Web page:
But the other part of the whole music thing is that other than the bull fight, and the part where the girls are singing in the paradise-type place with the monkeys it didn’t seem to fit in...it seemed like the composer wrote a bunch of music and then placed it anywhere. Like I kind of said before, I noticed the music more because the movie was mostly sound and images.
The movie also reminded me of the movie Soy Cuba. It is also Russian, and it exaggerates the Cuban point of view of the relationship between Cuba and the USA...if i understood this movie more, I would probably be able to see more examples of how Russia is exaggerating/its interpretation-other than the music. By the time the movie was half way through, I was bored because I didn’t know what to think.
Wednesday, February 11, 2009
This blog is over 800 words, I hope that’s ok, I had a lot to say.
Tonight was the second time that I watched this movie, and I’m glad I watched it twice. The first time was this weekend, and it was spent basically trying to take in all of the information that the movie was spitting out. Maybe I shouldn’t say ‘spitting out’ because if it was true, then I wouldn’t feel this lost. Maybe I’m over thinking it, maybe not, but I have no idea, and it’s driving me crazy...I haven’t said what I’m talking about yet, so here it is: I’m a very visual person, and I find it hard to speak out in class discussions because when I watch a movie, the things that are running through my head are the relationships between the film score, the photography, and the characters (surprise!...it’s probably because I have always wanted to be a film score composer and when I graduate from UBC in May, I’m going into photography, while a lot of other people are thinking about the things that we actually discuss in class, basically everything else other than what I automatically think about, and no matter how hard I try, it’s really hard for me most of the time to think the way that others think like...after I’m done with UBC, it won’t matter how I think, because I won’t be graded on it, and I’m going to go on into an artistic field ... but here’s the point:
If you add up the time it takes to run through the dialogue in this movie, it would probably be about 30 minutes or less. The rest of the 100 minutes is either credits or photography ... it should be a movie that I can relate to perfectly but it seems like Reygadas is saying so much in all of the pauses and the photography, but there’s so much, I’m going to have to watch the movie over and over again to understand why exactly he put pauses in (some of the pauses were long enough to be like an actual photograph with a really great composition that I would put on my wall – that said, even though the beginning scene was really artistic with the choice of music and the way that the camera descended and gradually showed what was happening, and from a photographer’s point of view, and interesting composition, I wouldn’t want that anywhere near my wall...same story with the still shots after Marcos and Ana have sex and they’re just lying there...great composition and lighting, but no thanks – I think that whoever was behind the camera or in charge of the photography was a genius.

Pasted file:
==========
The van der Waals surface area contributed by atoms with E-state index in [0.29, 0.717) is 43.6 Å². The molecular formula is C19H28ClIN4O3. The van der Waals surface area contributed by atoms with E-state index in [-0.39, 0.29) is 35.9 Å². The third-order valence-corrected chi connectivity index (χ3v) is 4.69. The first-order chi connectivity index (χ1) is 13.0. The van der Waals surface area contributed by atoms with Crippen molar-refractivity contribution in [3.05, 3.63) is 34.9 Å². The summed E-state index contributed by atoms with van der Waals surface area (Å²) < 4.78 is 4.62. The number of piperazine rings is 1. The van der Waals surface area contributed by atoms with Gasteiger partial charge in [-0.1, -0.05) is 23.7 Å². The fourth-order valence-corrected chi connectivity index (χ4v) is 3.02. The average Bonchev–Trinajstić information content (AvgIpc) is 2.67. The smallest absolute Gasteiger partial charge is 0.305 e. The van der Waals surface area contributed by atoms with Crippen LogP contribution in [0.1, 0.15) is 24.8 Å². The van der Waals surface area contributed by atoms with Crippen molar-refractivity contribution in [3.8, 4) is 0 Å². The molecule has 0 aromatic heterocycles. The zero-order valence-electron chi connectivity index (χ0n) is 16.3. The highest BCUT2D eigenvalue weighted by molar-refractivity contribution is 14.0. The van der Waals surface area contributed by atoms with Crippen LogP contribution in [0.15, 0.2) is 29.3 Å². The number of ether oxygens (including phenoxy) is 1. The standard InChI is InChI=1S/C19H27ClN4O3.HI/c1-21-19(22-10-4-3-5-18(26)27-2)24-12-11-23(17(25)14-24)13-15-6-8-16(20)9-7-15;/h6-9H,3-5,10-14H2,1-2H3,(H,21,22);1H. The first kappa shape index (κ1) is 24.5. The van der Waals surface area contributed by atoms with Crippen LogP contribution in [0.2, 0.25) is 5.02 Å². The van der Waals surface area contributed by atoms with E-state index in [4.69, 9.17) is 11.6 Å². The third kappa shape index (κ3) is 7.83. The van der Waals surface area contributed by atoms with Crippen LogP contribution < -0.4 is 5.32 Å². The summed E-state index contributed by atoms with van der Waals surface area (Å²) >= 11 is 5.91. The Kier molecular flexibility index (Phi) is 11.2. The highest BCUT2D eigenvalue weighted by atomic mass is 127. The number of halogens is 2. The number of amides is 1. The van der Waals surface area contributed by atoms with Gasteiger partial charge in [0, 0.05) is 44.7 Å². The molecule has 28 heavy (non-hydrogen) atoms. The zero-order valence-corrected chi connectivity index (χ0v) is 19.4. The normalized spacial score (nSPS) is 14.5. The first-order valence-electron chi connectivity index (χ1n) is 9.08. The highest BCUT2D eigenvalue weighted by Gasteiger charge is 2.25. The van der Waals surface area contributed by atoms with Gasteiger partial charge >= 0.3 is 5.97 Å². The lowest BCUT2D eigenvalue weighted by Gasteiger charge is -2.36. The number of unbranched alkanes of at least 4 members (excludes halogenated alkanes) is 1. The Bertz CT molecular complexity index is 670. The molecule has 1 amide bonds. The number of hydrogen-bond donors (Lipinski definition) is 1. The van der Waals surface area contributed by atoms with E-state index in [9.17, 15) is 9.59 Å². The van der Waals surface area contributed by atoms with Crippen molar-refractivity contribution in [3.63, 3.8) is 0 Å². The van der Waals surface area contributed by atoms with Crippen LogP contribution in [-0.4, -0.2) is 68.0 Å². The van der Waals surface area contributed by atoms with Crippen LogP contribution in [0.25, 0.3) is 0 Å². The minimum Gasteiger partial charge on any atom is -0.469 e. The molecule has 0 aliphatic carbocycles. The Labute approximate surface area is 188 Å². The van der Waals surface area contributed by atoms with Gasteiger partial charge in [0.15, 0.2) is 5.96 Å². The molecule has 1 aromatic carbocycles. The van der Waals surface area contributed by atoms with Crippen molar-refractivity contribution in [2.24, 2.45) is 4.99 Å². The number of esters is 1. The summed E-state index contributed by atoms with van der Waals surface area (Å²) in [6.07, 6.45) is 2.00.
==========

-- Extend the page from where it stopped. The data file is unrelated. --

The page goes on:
Maybe it’s all easier that I think. Maybe I’m just excited that we’re finally watching an extremely visual movie and it’s way more simple than I think...but most likely not. I’ll have to wait what people think about it on Thursday.
Even though I’ll have to watch the movie again to have a full understand of the symbolism in the photography, I noticed that whoever was behind the camera (well Reygadas was probably in charge of this) really played with the sense of ordering and time. For example, in the first scene, they could have showed what Ana was doing first before they showed Marcos’ face (reaction), but they wanted to show his reaction first before they showed what he was reacting to. Then later, like I said in class, in the metro, they showed Marcos and his wife first before they revealed where they were and what they were doing there. All you could see were their heads and you could hear the annoying beeping, but you didn’t know where it was coming from (this is similar to the scene in the country where you can hear the hammering but you have no idea what it is until after Marcos and their wife have a conversation). I figured that they didn’t show that they were selling stuff in a hallway somewhere until later, because they wanted the conversation to happen first, with very few distractions to the viewer because it was a follow up of the previous scene when Marcos answers his phone and gets the news from his wife. But in the country scene, there’s no reason why they have to show the source of the hammering at the end, because it isn’t really following anything...I guess it’s similar to the opening scene in that way.
Last thing for now because I’ve written over 700 words...I noticed that there was a sense of going from simple to complex in the metro scene...It’s like they were trying to create layers: first there’s minimal information, just a conversation and beeping, then gradually more information is provided: people ask questions about what they’re selling, and then we see what they’re selling, and then we see the people in that hallway thing, and then finally loads of people walk past them. I wonder if this technique is portrayed this much anywhere else. Maybe that’s what they were trying to do with the first scene, and the country scene, but in less drastic layers. I have to watch the movie again.